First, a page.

Erica Kramer ’16
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My Story

Erica first discovered her interest in American Sign Language in 2003 while completing a B.S. in Film & Television Production at Boston University. Since then, she has grown passionate about the language, the Deaf community, and the field of interpreting. In 2013, Erica decided to pursue her second B.S., this time in ASL/English Interpreting here at Northeastern.

Erica graduated in May 2016 and loves being part of the Massachusetts interpreting community.

Here is her Northeastern story…

“I spent so many years trying to figure out what I wanted to do with my life. I worked in a bunch of different settings, but I was never quite satisfied. One day, it just sort of hit me. I realized that I wanted to be an interpreter, and just like that, I was completely clear about my life goals. It was a pretty incredible moment!”

My Path
Erica Kramer '16
Why ASL / English Interpreting?

Erica’s initial interest in interpreting stemmed from her love of ASL. While at Boston University, she took ASL classes as electives. Erica was fascinated by the differences between visual and spoken languages. She found herself enjoying her ASL classes more than any of her major requirements. After graduating from Boston University, although she did not take formal ASL classes for several years, she never stopped thinking about the language and wishing she could use it more.

Seven years after graduating from Boston University, Erica decided she was ready for a career in interpreting. She knew that Northeastern University was where she wanted to pursue this dream, so she sent in her application and hoped for the best. As soon as she received her acceptance letter, she knew her life would never be the same.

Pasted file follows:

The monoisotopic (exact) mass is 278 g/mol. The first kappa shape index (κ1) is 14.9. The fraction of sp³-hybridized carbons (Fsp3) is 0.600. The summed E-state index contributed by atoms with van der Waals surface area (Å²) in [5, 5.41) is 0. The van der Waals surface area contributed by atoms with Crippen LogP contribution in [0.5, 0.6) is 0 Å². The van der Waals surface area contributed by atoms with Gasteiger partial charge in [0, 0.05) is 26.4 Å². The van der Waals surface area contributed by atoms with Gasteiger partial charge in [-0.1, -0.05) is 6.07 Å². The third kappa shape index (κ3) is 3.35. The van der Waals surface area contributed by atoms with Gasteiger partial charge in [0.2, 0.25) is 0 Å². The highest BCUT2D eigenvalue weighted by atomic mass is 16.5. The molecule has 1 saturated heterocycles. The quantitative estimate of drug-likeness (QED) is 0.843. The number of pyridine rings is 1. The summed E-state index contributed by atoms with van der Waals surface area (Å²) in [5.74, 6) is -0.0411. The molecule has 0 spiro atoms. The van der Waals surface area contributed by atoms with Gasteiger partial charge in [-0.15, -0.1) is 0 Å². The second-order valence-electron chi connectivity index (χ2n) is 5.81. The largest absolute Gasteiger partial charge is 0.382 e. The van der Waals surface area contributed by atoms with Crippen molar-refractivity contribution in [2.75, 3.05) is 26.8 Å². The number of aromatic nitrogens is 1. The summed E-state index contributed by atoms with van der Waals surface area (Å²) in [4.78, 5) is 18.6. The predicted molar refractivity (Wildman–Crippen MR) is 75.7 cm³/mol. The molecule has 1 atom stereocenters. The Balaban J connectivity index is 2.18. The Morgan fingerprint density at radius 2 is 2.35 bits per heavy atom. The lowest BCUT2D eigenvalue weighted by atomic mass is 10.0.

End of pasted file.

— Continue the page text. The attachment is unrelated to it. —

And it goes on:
Over the three years she studied at Northeastern, her love of ASL translated into a passion for interpreting. She immersed herself within the Massachusetts Deaf and interpreting communities, completed a co-op with the Northeastern University American Sign Language Program, served as president for the Interpreting Club at Northeastern University, and interned with The Learning Center for the Deaf, a nationally recognized leader in educational, therapeutic, and community services for deaf and hard of hearing children and adults.

American Sign Language is amazing. It has its own grammar, its own syntax, its own lexicon. Linguistically, it is a totally separate language from English. Each language has its own allowances and limitations, and it is such a privilege to have the opportunity to learn about both and see them evolve in such different ways.”

Statue of Laurent Clerc, Co-Founder of the American School for the Deaf in West Hartford, CT
Transformational Coursework

“Deaf History and Culture”